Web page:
The authors demonstrate that the real economy is afflicted with a built-in tendency toward mounting underutilization of its technological and human resources, so that the gap between actual and potential production tends to get wider and wider. This manifests itself as growing unused productive capacity (what economists call "capacity overhang"), unemployment and wasteful production. As this problem grew in severity and profitable industrial investment opportunities withered, investment-seeking capital moved toward financial means of generating "profits." The scare quotes indicate that what this process of financialization produces is phantom, spurious "wealth," which must eventually dissipate in popped bubbles, recession or depression and the liquidation of real wealth as the widget-producing economy disintegrates in escalating unemployment and widespread business failures.

A brief review cannot do justice to this very helpful and insightful book. I have come across no better analysis of what will probably turn out to be the most severe crisis to beset modern capitalism, bar none, including the Great Depression.
19 von 19 Kunden fanden die folgende Rezension hilfreich
5.0 von 5 Sternen Cogent and timely analysis 15. März 2009
Von Malvin - Veröffentlicht auf Amazon.com
Format:Taschenbuch|Verifizierter Kauf
"The Great Financial Crisis" by John Bellamy Foster and Fred Magdoff offers one of the most cogent and timely analyses of the current economic meltdown available in print. Composed of a series of articles first published in Monthly Review magazine between May 2006 and December 2008, with additional material including a Preface, Introduction and References, the authors amply demonstrate the usefullness of the Marxist tradition in explaining the root causes of this latest crisis of capitalism. Importantly, the authors rescue economics from the bondage of abstraction and science by showing us that power and politics define the dynamics of the capitalist system, making the crucial point that it is the working class who both supplies the source of wealth and bears the greatest burden in times of economic distress.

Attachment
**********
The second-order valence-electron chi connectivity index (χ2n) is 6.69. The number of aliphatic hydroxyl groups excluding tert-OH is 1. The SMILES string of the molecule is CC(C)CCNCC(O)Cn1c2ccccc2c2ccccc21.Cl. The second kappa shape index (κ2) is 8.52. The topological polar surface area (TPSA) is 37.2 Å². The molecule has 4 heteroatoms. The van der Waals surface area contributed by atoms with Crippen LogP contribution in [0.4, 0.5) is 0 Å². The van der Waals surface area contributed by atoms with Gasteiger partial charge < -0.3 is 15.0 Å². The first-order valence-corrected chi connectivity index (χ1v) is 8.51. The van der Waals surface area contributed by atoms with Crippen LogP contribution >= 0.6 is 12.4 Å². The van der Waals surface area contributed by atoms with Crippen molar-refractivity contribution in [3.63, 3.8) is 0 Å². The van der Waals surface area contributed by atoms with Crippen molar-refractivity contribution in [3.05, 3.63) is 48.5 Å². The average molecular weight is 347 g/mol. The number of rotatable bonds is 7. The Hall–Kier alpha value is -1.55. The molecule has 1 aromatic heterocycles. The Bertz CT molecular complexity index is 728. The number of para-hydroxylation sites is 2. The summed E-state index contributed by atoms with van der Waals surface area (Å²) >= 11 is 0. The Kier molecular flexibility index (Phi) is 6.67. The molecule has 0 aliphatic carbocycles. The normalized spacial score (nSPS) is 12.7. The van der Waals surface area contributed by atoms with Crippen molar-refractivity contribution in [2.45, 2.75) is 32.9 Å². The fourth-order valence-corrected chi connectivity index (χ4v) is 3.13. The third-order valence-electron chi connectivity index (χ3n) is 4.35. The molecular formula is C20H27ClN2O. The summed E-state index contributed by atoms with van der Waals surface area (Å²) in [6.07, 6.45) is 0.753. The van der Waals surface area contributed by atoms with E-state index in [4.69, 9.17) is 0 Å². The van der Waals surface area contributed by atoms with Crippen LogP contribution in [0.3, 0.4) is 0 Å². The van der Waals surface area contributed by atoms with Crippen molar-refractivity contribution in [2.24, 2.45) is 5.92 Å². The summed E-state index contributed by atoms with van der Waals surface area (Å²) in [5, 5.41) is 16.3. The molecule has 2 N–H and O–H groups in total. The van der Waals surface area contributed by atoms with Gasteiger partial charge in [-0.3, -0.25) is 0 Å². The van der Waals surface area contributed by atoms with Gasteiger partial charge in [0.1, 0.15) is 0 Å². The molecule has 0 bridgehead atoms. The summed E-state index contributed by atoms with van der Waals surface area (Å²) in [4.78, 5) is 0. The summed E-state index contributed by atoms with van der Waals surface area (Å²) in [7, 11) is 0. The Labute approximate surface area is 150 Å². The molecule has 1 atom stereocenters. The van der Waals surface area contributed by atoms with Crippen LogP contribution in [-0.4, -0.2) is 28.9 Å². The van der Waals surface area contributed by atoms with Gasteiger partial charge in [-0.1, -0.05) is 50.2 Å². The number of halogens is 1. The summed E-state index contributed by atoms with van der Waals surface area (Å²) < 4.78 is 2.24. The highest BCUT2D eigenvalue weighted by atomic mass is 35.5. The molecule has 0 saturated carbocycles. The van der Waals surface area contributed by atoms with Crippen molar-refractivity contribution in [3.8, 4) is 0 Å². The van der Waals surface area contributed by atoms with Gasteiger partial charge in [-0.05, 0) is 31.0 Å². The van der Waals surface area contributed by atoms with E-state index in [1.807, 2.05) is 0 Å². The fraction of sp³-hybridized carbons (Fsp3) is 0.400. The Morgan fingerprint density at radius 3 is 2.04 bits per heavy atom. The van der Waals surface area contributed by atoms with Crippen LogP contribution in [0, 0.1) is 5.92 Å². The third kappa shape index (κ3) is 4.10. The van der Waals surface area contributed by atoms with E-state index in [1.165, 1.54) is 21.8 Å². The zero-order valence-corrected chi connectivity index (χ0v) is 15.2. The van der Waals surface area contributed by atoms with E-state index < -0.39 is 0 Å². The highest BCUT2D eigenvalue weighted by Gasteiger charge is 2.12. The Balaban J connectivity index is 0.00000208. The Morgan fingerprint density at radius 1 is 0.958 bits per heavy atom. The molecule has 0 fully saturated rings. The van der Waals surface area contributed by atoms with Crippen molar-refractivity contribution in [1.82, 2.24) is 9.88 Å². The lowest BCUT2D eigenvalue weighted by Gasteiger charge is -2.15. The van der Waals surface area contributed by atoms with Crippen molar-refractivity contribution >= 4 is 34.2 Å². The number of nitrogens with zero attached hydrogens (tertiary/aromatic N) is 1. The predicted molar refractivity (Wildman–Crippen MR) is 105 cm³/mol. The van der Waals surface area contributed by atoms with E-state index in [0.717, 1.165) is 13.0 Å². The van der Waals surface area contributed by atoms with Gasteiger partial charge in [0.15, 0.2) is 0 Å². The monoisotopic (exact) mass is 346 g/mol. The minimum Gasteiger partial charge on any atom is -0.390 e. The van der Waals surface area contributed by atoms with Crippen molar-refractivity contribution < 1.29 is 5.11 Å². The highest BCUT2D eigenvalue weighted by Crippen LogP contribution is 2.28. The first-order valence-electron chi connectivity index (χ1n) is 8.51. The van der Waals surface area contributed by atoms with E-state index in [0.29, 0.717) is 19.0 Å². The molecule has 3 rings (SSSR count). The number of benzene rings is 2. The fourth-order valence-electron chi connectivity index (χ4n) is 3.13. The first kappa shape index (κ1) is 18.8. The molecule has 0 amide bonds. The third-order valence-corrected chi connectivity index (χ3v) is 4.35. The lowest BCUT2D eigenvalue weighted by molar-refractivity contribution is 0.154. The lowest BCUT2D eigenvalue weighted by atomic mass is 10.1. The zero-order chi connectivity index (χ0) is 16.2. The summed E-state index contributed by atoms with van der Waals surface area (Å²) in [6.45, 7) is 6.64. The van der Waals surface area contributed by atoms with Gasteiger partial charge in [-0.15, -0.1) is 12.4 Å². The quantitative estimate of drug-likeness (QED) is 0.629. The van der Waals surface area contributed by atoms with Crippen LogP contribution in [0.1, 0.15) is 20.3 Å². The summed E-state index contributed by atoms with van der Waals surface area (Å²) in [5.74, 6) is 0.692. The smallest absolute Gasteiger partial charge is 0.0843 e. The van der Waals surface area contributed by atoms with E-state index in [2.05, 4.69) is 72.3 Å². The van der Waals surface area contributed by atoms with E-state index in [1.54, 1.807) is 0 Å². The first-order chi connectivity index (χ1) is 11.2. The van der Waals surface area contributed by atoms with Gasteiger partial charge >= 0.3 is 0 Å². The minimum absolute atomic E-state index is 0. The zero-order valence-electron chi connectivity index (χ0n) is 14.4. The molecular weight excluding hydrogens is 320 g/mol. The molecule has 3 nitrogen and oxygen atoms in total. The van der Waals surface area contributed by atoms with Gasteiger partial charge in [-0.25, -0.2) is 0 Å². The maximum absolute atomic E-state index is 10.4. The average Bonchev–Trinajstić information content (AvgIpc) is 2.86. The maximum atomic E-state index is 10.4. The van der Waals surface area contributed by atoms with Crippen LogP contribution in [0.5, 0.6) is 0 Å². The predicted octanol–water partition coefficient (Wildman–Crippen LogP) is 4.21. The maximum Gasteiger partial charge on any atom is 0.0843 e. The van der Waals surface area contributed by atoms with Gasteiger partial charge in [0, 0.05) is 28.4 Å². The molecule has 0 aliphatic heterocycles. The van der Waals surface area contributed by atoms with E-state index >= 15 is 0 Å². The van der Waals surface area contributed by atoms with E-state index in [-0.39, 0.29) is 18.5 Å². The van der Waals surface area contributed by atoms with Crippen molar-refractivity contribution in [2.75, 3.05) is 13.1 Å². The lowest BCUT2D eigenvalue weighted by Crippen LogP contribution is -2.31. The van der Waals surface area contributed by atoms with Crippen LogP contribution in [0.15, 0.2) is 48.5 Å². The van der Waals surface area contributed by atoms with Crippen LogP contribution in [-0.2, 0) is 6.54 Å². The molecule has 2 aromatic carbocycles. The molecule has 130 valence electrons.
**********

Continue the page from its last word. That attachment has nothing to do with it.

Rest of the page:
Drawing heavily on the groundbreaking work of Paul Sweezy and Harry Magdoff, the authors contend that stagnation (slow growth and high unemployment) is the normal state of affairs in mature economies where monopoly capital has come to control the means of production. High levels of profitability has the effect of diminishing the purchasing power of the working class, leading to decreased investment in real productive ventures and increased financial speculation. At some point, finance is almost completely decoupled from the real economy and becomes a driving force on its own, leading to ever increasing indebtedness, inequality and systemic instability.

Foster and Magdoff convincingly demonstrate the prescience of Sweezy and Magdoff's work, which was written in the 1960's, arguing that today we are witnessing the unfolding of precisely the kind of crisis that had been predicted. We also come to understand how the government's response thus far has remained insufficient to the task inasmuch as policy decisions are made by key decision makers such as Ben Bernanke, who remains wedded to neoliberal orthodoxy. In that light, the administration's attempts to bailout the private sector with public money can be seen as a twisted yet peculiarly logical response by the powerful to fix a broken system that nonetheless heaps further insult upon an overexploited working class. Through their thoughful writing and analysis, Foster and Magdoff help us recognize the real problem as one of financial insolvency wrought by a system that serves only to satiate the wealthy, and implores the rest of us to demand a more sustainable and just system of economics that privilges people before profits.

I highly recommend this outstanding book to everyone.
33 von 36 Kunden fanden die folgende Rezension hilfreich
5.0 von 5 Sternen saved me money; might save us. 9. März 2009
Von G. Meyerson - Veröffentlicht auf Amazon.com
Format:Gebundene Ausgabe